To Fly or Not to Fly, That is the Question

Recently, I was interviewed for the Plastic Surgery Channel about the dangers of medical tourism. I think the topic is an important one, so I wanted to share my thoughts with you. The appeal of traveling abroad for cosmetic surgery is rooted in cheaper price tags coupled with the lure of an exotic vacation. It’s estimated that this year alone, more than one million people will travel to places like Brazil, Thailand and Cuba for medical procedures. This will result in a boost of over $40 billion dollars in the economy for those countries. However, prospective patients may not take into account some important risk factors. It’s imperative to consider the following should you be thinking about medical tourism for yourself:

• While the cost of procedures can sometimes be 40 percent less expensive in other countries, you might forget to include the cost of airfare, hotels, meals, transportation and even insurance having an impact on your budget. When you add these things into the equation, the cost of your procedure can be nearly equal to what you might pay in America.

• The follow-up after any surgery is extremely important. Flying can cause blood clots, which can lead to strokes and even death. In addition, contracting infectious diseases from a host country is one of the most frequent complications. Should you contract an infection, or other complication, it can be difficult to find a physician in the states who will treat you. In addition, most of these types of surgeries require more recovery time than a typical vacation week or two.

• It is not always easy to check the qualifications of doctors in Medical-Tourism.Still002-1024x576another country. The protection laws in other countries are often different than those in America, and there may be no legal recourse for you should something go wrong. In fact, many times, the reason for the lower cost of these procedures is that physicians abroad do not have to pay for malpractice insurance. For that reason, you should always be sure to at least look for a reputable facility that is internationally certified by the Joint Commission International.

If you are considering medical tourism for any plastic surgery, I would strongly advise you to do your research thoroughly and reconsider a physician in the states where you will be sure to receive the follow-up care, attention and support you’ll need for as long as you need it following surgery.

For more information, connect with us at Is Medical Tourism Worth the Risk?

Cheers, WGS

About Dr. Grant Stevens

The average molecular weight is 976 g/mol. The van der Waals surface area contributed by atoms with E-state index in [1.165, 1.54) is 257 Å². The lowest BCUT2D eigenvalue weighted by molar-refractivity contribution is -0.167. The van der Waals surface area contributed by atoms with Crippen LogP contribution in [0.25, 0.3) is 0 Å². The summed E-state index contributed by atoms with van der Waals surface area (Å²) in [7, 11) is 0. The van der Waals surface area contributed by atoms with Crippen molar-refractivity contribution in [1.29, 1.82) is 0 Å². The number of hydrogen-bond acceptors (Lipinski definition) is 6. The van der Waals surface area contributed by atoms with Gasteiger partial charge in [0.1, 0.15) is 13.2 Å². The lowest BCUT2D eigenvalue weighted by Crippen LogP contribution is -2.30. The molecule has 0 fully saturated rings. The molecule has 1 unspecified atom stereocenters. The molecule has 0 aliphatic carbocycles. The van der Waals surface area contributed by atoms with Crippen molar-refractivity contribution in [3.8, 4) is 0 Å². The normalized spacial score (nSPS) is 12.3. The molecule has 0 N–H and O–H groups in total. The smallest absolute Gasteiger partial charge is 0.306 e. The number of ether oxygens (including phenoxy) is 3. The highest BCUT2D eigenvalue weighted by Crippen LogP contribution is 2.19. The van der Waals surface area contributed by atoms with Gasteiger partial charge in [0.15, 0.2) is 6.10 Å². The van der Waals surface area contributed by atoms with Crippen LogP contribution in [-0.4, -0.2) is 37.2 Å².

W. GRANT STEVENS, MD, FACS Clinical Professor of Plastic Surgery University of Southern California Grant Stevens, MD, FACS, is the founder and medical director of Marina Plastic Surgery and the Orange Twist Institute in Marina Del Rey, California. He is a Clinical Professor of Plastic Surgery at the University of Southern California, Chairman of the USC-Marina Aesthetic Surgery Fellowship and the Director of the USC Division of Aesthetic Surgery. Dr. Stevens is past president of the American Society for Aesthetic Plastic Surgery (ASAPS) and chairman of the ASAPS Board of Trustees. He is third vice president of the board of directors of the International Society of Aesthetic Plastic Surgery (ISAPS). He was elected by his peers into "The Guide to Top Doctors" and Castle Connolly's "Top Doctor Guide," recognizing him as one of the best plastic surgeons in America and one of the select few to be featured in "Plastic Surgery: The World's Top Surgeons & Clinics." Dr. Stevens is an active member at Marina Del Rey Hospital, where he is the past Chairman of the Department of Surgery, the Chairman of the Liposuction Committee and the Medical Director of The Breast Center. He is also on staff at St. John's Medical Center, the Marina Outpatient Surgery Center and USC. Dr. Stevens graduated with honors from Washington University Medical School in St. Louis where he was awarded the Senior Prize in Surgery. He completed his general surgery training at Harbor-UCLA Medical Center then returned to Washington University-Barnes Hospital where he completed a Fellowship in Plastic and Reconstructive Surgery with Dr. Paul Weeks, Dr. Leroy Young, Dr. Tom Mustoe, Dr. Jeffrey Marsh and Dr. R. Christie Wray. He is a board certified Diplomate of the American Board of Plastic Surgery and a Fellow of the American College of Surgeons and the International College of Surgeons. He was appointed by the governor of California to the Medical Board of California Medical Quality Review Board. Dr. Stevens is an ASAPS and ISAPS Traveling Professor lecturing at numerous international, national and regional meetings and is an invited visiting professor at numerous U.S. and international universities. Dr. Stevens has authored more than 90 articles and chapters on aesthetic plastic surgery. He is a member of many medical societies, including ASAPS, ISAPS, American Society of Plastic Surgeons, International College of Surgeons, American College of Surgeons and American Society for Laser Medicine & Surgery. Dr. Stevens is the past Chairman of the California Medical Association Advisory Panel on Plastic Surgery. He received the California State Assembly and the California State Senate Certificate of Recognition. He has also received the Special Congressional Certificate of Recognition and the Distinguished Service Citation from the Medical Board of California. He has been interviewed for articles including those in Time, USA Today, People, The Wall Street Journal, Forbes, Glamour, Vogue, Allure, Cosmetic Surgery Times, Business Week, Men's Fitness, LA Times Magazine, Discovery and numerous newspapers. He has appeared on more than 125 television programs including CNN, Discovery, 60 Minutes, MSNBC, The Learning Channel, PBS Nightly Business Report and many other TV and radio interviews.

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